Cake may feel essential right now, but Deep Sea Sugar and Salt closed this week.

Nearly two weeks ago—which is to say another lifetime—Charlie Dunmire chalked hot pink squares, six feet apart, on the sidewalk outside her Georgetown cake shop, Deep Sea Sugar and Salt. She ran the register at an outside table and kept all her employees baking away, contact-free, in the kitchen while COVID-19 concerns shut down schools and offices in droves.

If you’ve ever had one of Deep Sea’s fantastical layer cakes (or platonically marvelous cupcakes), it’s probably not a surprise that those chalk squares saw plenty of occupants. Lines got long. Despite—or more likely because of—our societal norms experiencing a state of free fall, “We stayed just as busy, if not busier than we were,” says Dunmire.  

Businesses like hers are exempt from our current “Stay Home, Stay Healthy” situation. But this Wednesday, she and her eight employees deep cleaned the kitchen and portioned perishable ingredients like milk and eggs among themselves. Deep Sea is closed until further notice. “Cake is not essential,” Dunmire wrote when she announced the closure on Instagram, “and I feel the responsible thing to do to keep the team, our customers, and the entire Georgetown community as safe and healthy as possible.”

Our statewide shutdown of bars and dining rooms on March 15 prompted Seattle’s restaurant industry to reimagine its entire business model in a matter of hours. Now an interregnum originally intended to be 14 days seems unlikely to ease up any time soon and some members of Seattle’s food community are reassessing how—and if—to stay viable.

Dunmire shifted her Georgetown cake shop to takeout mode even before governor Jay Inslee made it law. She worried about her father, a full-time Deep Sea employee who comes in contact with every plate and fork. But her unease continued as staff members worked themselves ragged in a moment when health and immunity is especially important. Drawing people from around the city to Georgetown, even in a socially distanced queue, felt like the wrong message when everybody is supposed to stay home.

This past week, big Seattle names like Molly Moon's, Evergreens, Frankie and Jo’s, and all things Marination (including Super Six in Columbia City) all closed their doors citing a desire to halt the spread of COVID-19. Canlis, which became a national and local example when it swiftly shape-shifted into a fast food operation, retired its drive-through, which fed roughly 1,000 people in a two-hour period each day (morning bagel service was similarly bonkers). From now on, Canlis’s staff will focus on “family meal” deliveries, leaving dinner for two and a bottle of wine on customers’ porches.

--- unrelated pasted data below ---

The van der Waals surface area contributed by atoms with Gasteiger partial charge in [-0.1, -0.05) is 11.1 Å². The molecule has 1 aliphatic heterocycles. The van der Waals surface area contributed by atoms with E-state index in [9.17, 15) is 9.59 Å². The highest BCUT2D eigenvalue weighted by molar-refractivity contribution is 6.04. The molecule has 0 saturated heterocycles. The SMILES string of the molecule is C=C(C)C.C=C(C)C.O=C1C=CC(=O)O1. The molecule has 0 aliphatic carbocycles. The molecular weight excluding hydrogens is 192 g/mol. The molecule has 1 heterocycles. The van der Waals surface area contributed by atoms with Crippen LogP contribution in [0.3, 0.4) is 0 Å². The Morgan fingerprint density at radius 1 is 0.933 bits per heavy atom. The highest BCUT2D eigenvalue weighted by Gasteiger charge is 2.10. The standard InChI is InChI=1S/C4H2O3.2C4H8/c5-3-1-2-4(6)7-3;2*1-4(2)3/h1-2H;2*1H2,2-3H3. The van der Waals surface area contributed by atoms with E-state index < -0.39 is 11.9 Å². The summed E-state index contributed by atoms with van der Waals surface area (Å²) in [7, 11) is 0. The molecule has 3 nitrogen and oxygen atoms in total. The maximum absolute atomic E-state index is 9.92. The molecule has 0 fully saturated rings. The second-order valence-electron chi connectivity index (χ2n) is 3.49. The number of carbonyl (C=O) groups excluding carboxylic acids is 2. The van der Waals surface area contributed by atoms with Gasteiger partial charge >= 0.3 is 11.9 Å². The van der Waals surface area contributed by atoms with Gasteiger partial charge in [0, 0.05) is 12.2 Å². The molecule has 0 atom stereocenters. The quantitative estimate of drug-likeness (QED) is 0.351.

Of course for many restaurants, closing voluntarily could mean never opening again. Places across the city have elevated the safety-oriented hustle into an art form, from Jerk Shack’s kid-friendly heat-at-home meals to Homer handing over bags of rice bowls and pita sandwiches from its barely cracked take-out window. As Dunmire puts it, “There are so many right decisions to make now.”

Still, the calculus is complicated and invariably painful. Rachel’s Ginger Beer loses money by keeping its three Seattle locations open, says owner Rachel Marshall, but putting managers on short-term layoffs would disrupt their health insurance. Dunmire was able to give her staff two weeks’ pay when she closed, but without tips, she wonders if filing for unemployment would have brought them more money.

Spinasse and Artusi on Capitol Hill also shuttered this week, after the staff mobilized a take-out system in a kitchen that usually cooks for diners’ special occasions. “It was a weird, positive team-building thing,” says chef Stuart Lane of that initial scramble to create a new menu and framework. Night after night, sales numbers jumped higher, and orders kept the entire kitchen staff busy. But like Dunmire, Lane and his staff felt uneasy about drawing people out of their homes. Some employees had concerns about their own safety, and orders big enough to feed a 12-top made Lane worry about aiding, in an indirect way, any sort of large gathering.

When Inslee told people flat-out this past Monday to stop going out, Lane and his partners made the tough call, it was time to close. It has hard to set his ego aside, he admits; giving up runs counter a chef’s instinct to grind it out, to do whatever it takes.

“The whole reason we did any of this was to take care of our people,” says Lane. But with a week’s added hindsight, taking care of them economically didn’t feel as important as protecting their basic health. “Not to belittle my profession but it’s not worth it. It’s not worth people that we love getting sick.”

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